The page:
These fish need to be kept out of the Great Lakes. AT ALL COST!!! The potential damage to the Great Lakes ecosystem would be Devastating. These fry eat all of the vegetation that the local fish population rely on for cover from predators. And the Zebra Mussel has already been proven to cost the tax payers MILLIONS to be removed from fresh water intakes for industries that use the water for production. Not to mention, How would you feel about a Nuclear Reactor that uses water from the Lakes for cooling. We all know what happens if they cannot get water to flow fast enough through the cooling towers. The river between Chicago should be blocked in such a way to be CERTAIN that they cannot get through even in case of a flood. After all, That's how they got loose in the first place!!!

Food For Thought!

Louis Meluso
Louis Meluso

As I wrote to the N.G. editors months ago, here is as potential fish meal industry just ripe for the harvesting. Desiccated fish meal is a great organic plant fertilizer.  The business would use local labor, can't be out-sourced and has slight start-up costs. Though, fish plants are smelly, I hear.


Seems to me they are a boon to the rivers.  Cleaning up the over production of algae due to fertilizer run off seems good to me.  A better problem to solve is the insane erosion we enjoy in the hapless US.  Let's make the Mississippi less MUDDY!

Christopher Bove
Christopher Bove

They are not a problem in the Mississippi river ,the catfish just get bigger ,just like the zebra mussel was not,the fish eat them too,In fact they are good for the river they go where no other fish want to be and are food for the other fish,best blue cat bait is cut Chinese carp,so whats that tell you,they are eating them,biggest blue cats are coming out of the river than I ever seen.In my thirty years on the river .big hoax hundreds of millions of dollars for nothing.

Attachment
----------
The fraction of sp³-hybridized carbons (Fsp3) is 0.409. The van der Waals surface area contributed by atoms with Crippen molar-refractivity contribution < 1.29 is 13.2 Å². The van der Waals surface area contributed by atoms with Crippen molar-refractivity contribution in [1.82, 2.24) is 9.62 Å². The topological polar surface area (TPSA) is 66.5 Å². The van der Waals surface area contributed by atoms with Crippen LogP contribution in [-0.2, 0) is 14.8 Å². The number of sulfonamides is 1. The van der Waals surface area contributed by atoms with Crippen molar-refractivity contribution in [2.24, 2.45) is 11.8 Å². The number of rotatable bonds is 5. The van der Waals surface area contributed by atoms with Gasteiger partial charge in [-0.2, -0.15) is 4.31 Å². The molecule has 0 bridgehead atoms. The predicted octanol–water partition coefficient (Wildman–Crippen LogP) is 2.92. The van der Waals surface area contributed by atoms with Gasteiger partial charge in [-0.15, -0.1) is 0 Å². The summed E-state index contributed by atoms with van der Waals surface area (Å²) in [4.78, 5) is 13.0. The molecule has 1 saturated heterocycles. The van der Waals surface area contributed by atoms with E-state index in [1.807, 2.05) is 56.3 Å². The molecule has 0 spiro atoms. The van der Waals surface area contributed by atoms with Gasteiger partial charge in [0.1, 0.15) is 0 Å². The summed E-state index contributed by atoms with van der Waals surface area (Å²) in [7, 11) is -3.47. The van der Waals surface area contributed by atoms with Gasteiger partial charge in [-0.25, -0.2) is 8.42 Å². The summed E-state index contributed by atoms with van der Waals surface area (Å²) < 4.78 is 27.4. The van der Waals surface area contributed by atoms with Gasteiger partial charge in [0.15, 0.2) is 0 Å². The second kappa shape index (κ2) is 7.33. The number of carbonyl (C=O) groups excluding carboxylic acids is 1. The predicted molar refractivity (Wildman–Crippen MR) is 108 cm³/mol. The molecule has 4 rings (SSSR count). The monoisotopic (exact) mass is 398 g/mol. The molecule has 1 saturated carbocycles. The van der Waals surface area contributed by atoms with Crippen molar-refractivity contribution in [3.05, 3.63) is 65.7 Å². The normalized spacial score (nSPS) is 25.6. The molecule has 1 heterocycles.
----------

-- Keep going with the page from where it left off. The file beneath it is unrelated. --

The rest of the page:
Walter Matera
Walter Matera

The Chinese will buy them.  Keep catching and exporting . . . and not 'sustainably'!

Christopher Bove
Christopher Bove

@Dwayne LaGrou  The fish eat zebra mussels , predatory fish eat asian carp,we have both here on the mississippi ,commercial fishing is better then ever.I know what I'm talking about.I have lived fished and talked to all the fisherman on this river for thirty years. none of what you say has panned out.Big hoax

Dwayne LaGrou
Dwayne LaGrou

That may be true in the Mississippi floodplain, However the Ze bra mussels have cost the state of Michigan MILLIONS of dollars and have to be constantly removed from water intakes because they block the flow so much. PLUS, once these invasive fish reach a certain size they become an apex species with very few fish able to prey on them. The article even said they can reach sizes up to 100 pounds. There are very few Great Lakes fish that can survive a fish of that size. And then what about the juvenile fish and their loss of habitat? These fish would simply devastate the entire ecosystem of the Great Lakes. It is already suffering from so many smaller invasive species like the Zebra Mussel, the Goby and more than one invasive plant species. These fish are the WORST POSSIBLE Scenerio, and there is scientific proof of it already.